Global Change Biology 12/2001; 5(6):703 - 722. · 8.22 Impact Factor
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    ABSTRACT: In July 1993, we measured leaf conductance, carbon dioxide (CO(2)) assimilation, and transpiration in a Larix gmelinii (Rupr.) Rupr. ex Kuzen forest in eastern Siberia. At the CO(2) concentration of ambient air, maximum values (mean of 10 highest measured values) for CO(2) assimilation, transpiration and leaf conductance for water vapor were 10.1 micro mol m(-2) s(-1), 3.9 mmol m(-2) s(-1) and 365 mmol m(-2) s(-1), respectively. The corresponding mean values, which were much lower than the maximum values, were 2.7 micro mol m(-2) s(-1), 1.0 mmol m(-2) s(-1) and 56 mmol m(-2) s(-1). The mean values were similar to those of Vaccinium species in the herb layer. The large differences between maximum and actual performance were the result of structural and physiological variations within the tree crowns and between trees that reduced maximum assimilation and leaf conductance by about 40 and 60%, respectively. Thus, maximum assimilation and conductance values averaged over the canopy were 6.1 micro mol m(-2) s(-1) and 146 mmol m(-2) s(-1), respectively. Dry air caused stomatal closure, which reduced assimilation by an additional 26%. Low irradiances in the morning and evening had a minor effect (-6%). Daily canopy transpiration was estimated to be 1.45 mm day(-1), which is higher than the value of 0.94 mm day(-1) measured by eddy covariance, but similar to the value of 1.45 mm day(-1) calculated from the energy balance and soil evaporation, and less than the value of 2.1 mm day(-1) measured by xylem flux. Daytime canopy carbon assimilation, expressed on a ground area basis, was 0.217 mol m(-2) day(-1), which is higher than the value measured by eddy flux (0.162 mol m(-2) day(-1) including soil respiration). We discuss the regulation of leaf gas exchange in Larix under the extreme climatic conditions of eastern Siberia (temperature > 35 degrees C and vapor pressure deficit > 5.0 kPa).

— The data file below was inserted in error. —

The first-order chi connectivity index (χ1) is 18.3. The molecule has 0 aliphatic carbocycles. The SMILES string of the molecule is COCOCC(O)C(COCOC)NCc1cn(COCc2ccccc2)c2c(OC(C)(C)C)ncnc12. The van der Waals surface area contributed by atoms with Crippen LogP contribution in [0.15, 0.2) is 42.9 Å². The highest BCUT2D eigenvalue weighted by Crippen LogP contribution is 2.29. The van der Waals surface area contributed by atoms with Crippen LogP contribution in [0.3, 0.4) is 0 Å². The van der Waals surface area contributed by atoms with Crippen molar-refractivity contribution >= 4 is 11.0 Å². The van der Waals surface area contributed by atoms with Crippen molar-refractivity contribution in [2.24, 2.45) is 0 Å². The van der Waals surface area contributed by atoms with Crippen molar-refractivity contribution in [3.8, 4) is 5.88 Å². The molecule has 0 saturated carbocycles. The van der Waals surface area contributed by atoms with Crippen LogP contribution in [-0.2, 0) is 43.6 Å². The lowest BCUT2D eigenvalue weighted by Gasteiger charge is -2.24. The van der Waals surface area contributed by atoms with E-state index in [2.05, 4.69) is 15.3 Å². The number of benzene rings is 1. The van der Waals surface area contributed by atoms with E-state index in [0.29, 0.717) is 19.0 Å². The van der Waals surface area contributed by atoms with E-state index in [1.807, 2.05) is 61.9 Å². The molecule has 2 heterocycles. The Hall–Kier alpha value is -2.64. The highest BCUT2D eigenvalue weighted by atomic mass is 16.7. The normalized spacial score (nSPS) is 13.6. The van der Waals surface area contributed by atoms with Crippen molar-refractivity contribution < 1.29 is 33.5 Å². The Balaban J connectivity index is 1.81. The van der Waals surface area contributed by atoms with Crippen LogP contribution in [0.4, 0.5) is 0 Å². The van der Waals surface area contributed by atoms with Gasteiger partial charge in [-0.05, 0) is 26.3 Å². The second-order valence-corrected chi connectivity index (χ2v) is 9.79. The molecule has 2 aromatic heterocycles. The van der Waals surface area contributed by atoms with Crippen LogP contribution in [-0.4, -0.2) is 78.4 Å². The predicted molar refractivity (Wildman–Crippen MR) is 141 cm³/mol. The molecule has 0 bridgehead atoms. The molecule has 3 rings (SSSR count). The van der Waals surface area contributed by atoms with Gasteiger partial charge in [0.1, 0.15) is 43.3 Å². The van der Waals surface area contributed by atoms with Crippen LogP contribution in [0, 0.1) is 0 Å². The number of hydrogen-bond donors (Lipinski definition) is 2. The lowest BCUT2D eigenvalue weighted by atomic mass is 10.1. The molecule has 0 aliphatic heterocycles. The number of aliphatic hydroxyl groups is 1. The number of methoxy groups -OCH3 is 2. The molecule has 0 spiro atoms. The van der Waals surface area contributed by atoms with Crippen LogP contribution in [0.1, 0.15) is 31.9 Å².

Tree Physiology 10/1997; 17(10):607-15. · 2.85 Impact Factor
  • Global Change Biology, v.8, 231-246 (2002).
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    Tree Physiology, v.22, 537-552 (2002).
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    Tellus, Series B - Chemical and Physical Meteorology, v.54, 429-442 (2002).